Covid-19 has made matters worse for most Venezuelans who are already combating political corruption, shortage of food, and substandard living conditions. Considering many people emigrated abroad, some of the children already live by themselves in rural areas, with no other chance of survival but to apply themselves to hard farm work, or even worse, gang affairs.

Although the government is not able to provide the exact number of child workers, NGOs report that there are approximately 10 million children enrolled in the workforce, with a possibility of 300,000 children at risk of falling under the same category due to the 2020 pandemic. (Ramirez C. E, et al. 2021)

Malnourished children

The Venezuelan food crisis is taking a toll on the youngest and most vulnerable part of the population. In 2020 alone, “child malnutrition rates increased to 26%.” (Caritas, n.d.) The county is in desperate need of food, medicines, and vitamins as well as medical staff to administer and monitor the patients. An average family can barely survive on a three-dollar daily budget. Children and pregnant women are in the greatest danger to succumb to the consequences of prolonged famine that can result in death.

Based on the research conducted by Venezuelan Caritas, “the acute global malnutrition in children under five has increased by 73% during the Covid-19 pandemic.” (Herrera-Cuenca M, 2021) The disadvantages that children of Venezuela are facing at such a sensitive age are bound to leave a mark on their future lives.

Not having access to essential nutrients can permanently damage their health, causing chronic conditions and diseases future generations could inherit. Sadly, 33% of children between zero and two years are already suffering from impaired growth and undernourishment. (Herrera-Cuenca M, 2021)

Most children have limited choices to survive. Most of them are forced into labor, recruited by criminal gangs, or even forced to find food in garbage dumps. Children are weak and unhealthy, which affects not only their performance but also the genetic predisposition of the generations to come. The poorest neighborhoods have the largest numbers of skinny and underweight children. According to Susana Rico, the United Nations World Food Program director in Venezuela, “if children miss good nutrition up to age 6, most likely they will not develop the full physical and cognitive potential.” (Otis J, 2022)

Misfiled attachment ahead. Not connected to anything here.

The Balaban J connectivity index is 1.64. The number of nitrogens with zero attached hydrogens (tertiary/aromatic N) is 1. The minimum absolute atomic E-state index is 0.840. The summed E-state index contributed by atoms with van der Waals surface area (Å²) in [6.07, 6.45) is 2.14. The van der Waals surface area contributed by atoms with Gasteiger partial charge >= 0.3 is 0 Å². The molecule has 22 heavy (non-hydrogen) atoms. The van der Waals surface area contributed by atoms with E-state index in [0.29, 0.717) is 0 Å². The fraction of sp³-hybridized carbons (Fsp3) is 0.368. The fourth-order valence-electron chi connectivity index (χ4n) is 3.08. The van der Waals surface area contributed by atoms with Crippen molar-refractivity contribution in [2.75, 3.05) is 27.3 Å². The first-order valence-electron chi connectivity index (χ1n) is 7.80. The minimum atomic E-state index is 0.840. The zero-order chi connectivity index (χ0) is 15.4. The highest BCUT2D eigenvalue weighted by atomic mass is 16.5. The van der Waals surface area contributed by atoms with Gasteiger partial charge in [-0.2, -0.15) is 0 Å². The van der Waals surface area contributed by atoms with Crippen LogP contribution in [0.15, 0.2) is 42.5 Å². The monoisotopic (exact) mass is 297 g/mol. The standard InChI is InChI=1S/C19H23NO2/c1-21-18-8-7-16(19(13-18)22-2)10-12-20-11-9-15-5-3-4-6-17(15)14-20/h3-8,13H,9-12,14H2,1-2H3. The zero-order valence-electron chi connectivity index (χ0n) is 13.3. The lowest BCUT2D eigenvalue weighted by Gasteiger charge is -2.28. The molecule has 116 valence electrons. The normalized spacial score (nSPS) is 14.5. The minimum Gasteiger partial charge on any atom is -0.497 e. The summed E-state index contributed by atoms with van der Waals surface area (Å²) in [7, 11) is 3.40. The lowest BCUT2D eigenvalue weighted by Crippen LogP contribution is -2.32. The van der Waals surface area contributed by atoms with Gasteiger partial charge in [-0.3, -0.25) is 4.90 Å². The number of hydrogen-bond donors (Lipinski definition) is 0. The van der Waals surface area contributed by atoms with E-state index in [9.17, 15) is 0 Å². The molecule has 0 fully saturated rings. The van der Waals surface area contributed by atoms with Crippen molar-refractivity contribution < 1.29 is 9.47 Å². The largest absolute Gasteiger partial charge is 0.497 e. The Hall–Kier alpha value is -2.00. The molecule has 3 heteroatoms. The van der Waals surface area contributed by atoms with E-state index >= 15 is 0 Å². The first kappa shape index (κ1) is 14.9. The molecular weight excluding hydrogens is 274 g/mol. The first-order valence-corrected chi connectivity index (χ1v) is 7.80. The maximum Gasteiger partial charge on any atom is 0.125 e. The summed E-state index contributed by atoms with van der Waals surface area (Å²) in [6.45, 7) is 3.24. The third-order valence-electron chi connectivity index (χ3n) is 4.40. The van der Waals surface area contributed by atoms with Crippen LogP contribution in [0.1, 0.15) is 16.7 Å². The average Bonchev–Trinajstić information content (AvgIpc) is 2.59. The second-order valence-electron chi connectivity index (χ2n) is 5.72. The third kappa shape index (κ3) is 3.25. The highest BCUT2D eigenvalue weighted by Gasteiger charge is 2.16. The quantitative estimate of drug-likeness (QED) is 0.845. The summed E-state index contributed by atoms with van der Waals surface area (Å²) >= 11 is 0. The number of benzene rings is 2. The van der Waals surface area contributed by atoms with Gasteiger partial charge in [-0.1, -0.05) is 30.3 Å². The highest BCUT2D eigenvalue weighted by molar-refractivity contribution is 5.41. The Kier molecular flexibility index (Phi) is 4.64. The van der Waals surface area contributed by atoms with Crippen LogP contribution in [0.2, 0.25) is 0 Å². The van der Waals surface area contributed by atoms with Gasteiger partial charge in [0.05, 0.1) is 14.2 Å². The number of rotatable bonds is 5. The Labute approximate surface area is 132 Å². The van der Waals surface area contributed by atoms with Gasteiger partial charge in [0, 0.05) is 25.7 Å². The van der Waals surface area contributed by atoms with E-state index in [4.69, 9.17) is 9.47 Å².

Doctors can see how parents are barely able to afford cereals, bread, and other cheap food, instead of the protein that can be found in meat. Milk, fruits, and vegetables are a luxury too, as the land in Venezuela is not fertile. Instead of crops, people put their faith in natural oil reserves. During the unprecedented economic crisis, most of the factories shut down.

Although the government tried to help by distributing food, the US imposed sanctions on Venezuela’s oil delivered the final blow. In 2021, “60% of recipients said food boxes were arriving once every three months or even less frequently,” which has only accelerated the malnutrition crisis and food insecurity. (Otis J, 2022)

Written by Lidija Misic

Internally proofread by Aditi Partha 

Last updated on October 16, 2022


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[1] This article by no means purports to give a full or representative account of children’s rights in Venezuela; indeed, one of many challenges is the scant updated information on the children in Venezuela, much of which is unreliable, not representative, outdated or simply non-existent.